Boost Citrus + Prep for New Citrus Trees

Developing mandarin fruits are a good size and healthy Edible backyard NZ
Young mandarins looking fat and sassy

A bit of love and attention directed at citrus trees right now, supports new fruits to turn into glorious adult fruits.

Soil, water, feed + mulch

choose the best soil in your garden

Check in with the soil beneath. If its dry, give a lovely soak with water until it’s perfectly moist.

If the soil is delicious, leave it be. If its dusty and/ or has no worms spread a fine layer of compost then dollop vermicastings, seaweed or well rotten manure on top.

For both excellent soil and terrible soil, pour a lovely EM or seaweed or herbal liquid feed over the tree and soil beneath. This’ll get soil life hopping and coat the foliage in beneficial fungi/ bacteria.

path clearings mulch
Finding mulch is as easy as weeding the paths

A layer of mulch on top, seals the deal. Homemade mulch is so easy and so good. Trim up spent flowers/ herbs/ crops, crunch up roadside bracken, add grass clippings – use whatever you have…. mix it altogether and spread it on. If weeds are vigorous at your place lay cardboard or newspaper beneath the mulch.

Don’t skip the mulch – its key! providing food and habitat for soil life. Recycling chunks of wood or larger pruning’s at the foot of your citrus is another excellent way to further build soil life without having to buy in anything.

Remove fruits from young trees

The strawbale wall on the south side protects this young citrus through the winter. The rotten straw then used to mulch it late spring once the soil has warmed up.

Oh how you hate this bit, but what a difference to your young tree when you remove all the fruits. It requires great amounts of energy to raise children, energy that 1 + 2 year old trees are better served using to build a strong frame.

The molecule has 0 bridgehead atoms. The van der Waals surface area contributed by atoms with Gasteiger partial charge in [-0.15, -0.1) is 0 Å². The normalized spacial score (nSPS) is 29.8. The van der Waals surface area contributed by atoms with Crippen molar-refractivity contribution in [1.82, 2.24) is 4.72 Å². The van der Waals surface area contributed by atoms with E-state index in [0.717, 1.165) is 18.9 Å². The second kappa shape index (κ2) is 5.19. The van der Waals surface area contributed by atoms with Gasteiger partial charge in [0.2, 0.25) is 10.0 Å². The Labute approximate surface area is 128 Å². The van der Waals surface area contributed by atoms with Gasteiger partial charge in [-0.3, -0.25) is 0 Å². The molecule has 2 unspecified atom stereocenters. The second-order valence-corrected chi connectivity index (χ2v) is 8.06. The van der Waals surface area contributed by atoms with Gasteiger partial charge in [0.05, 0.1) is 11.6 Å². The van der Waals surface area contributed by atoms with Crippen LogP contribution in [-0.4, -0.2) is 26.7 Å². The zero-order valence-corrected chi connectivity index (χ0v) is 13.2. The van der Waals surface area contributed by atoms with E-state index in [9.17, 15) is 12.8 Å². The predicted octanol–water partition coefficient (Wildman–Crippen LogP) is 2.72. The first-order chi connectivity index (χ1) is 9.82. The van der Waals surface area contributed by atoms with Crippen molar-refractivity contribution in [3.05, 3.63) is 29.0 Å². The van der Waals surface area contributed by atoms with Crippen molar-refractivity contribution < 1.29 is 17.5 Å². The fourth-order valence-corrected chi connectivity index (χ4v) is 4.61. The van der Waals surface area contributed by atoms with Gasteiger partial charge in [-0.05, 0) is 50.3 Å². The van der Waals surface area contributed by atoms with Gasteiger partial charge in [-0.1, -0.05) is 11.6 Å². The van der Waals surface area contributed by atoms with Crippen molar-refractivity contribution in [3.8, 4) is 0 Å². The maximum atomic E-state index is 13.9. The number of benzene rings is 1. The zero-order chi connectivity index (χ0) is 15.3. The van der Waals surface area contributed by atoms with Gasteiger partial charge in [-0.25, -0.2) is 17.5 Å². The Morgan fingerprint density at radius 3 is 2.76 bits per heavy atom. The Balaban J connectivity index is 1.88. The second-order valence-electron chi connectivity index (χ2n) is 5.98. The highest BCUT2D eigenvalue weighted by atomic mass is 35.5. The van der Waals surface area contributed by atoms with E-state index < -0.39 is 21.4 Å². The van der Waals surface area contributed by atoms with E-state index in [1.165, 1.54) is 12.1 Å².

Winter protection for young citrus

lemonade frost protection

If winter bites at your place, young citrus and subtropicals will do far better with protection. A warm pocket of air around them is the ticket.

Make a little frost cloth house. Bang in 4 robust stakes and securely tie on a frost cloth roof and walls.

Young lime tree with pallet fence on the southside for protection Edible Backyard NZ
2 nasturtium covered pallets on the southside of this lime tree hold the sun and cut the southerly for a cosy, citrus environment

Or create a barrier on the south side to stop the cool southerly flow and hold the warm sun. Use strawbales, corrugated iron or a few pallets – whatever you have lying around.

Rat protection

the only good rat is a dead rat

Oh how rats love citrus. Possums too. Get traps up and running now. Then keep them going year round in a very important contribution to our natural world.

Prepare for new citrus trees

young mandarin

Citrus, especially Meyer lemons, are such a good value backyard fruit to grow. If you want to plant more, now’s the time to choose a good possy and prepare the site.

Here’s all my info on how to choose a good spot + grow great citrus.

Once you’ve chosen where, make one of my easy peasy compost piles on the site for a pile of goodness right where you need it. When frost has passed in spring, you can plant your new citrus right into it.

Comments

  1. kelvin davies says

    Thanks Kath, any comments on pruning a Persimmon tree which has a great crop.

    Many thanks and take care.

  2. I havent had any fruit on my orange tree for almost 3 years. When I brought it from the garden centre it had fruit. I’ve been feeding it, putting mulch around it but still nothing. It looks like it is in great condition otherwise. What am I doing wrong?

    • First things first Angela – did it flower?

      • I havent seen any flowers on it….

        • Ok so this here is your first problem! Without flowers, there be no fruits.
          Ideally young fruit trees aren’t allowed to grow fruits – ie the grower plucks of all fruits until the 3rd year when the canopy and structure is developed. Fruiting too young wears them out and can take a few years to recover. Give it another year ok.
          At the same time consider how you are feeding it. Too much richness will stimulate foliage at the expense of fruit. This is hard to assess online – but hopefully my citrus posts will help you through this.
          All the best
          Kath

          • I did think it was abit young to have fruit on it when I first purchased it.
            Thank you for your help

  3. Anna saunders says

    Hi Kath
    I have an orchard beginning and want to move two Tamarillos into it
    When is best to do this and shall I build a shelter .
    Thanks Anna

    • Hiya Anna, depends on where you live first up. I dont recommend planting subtropicals or citrus now as we move into our coldest time of year – they love the heat! If you get frosts and live somewhere cold then I’d shelter then in your usual way over winter and move them mid to late spring once night and soil temps are rising.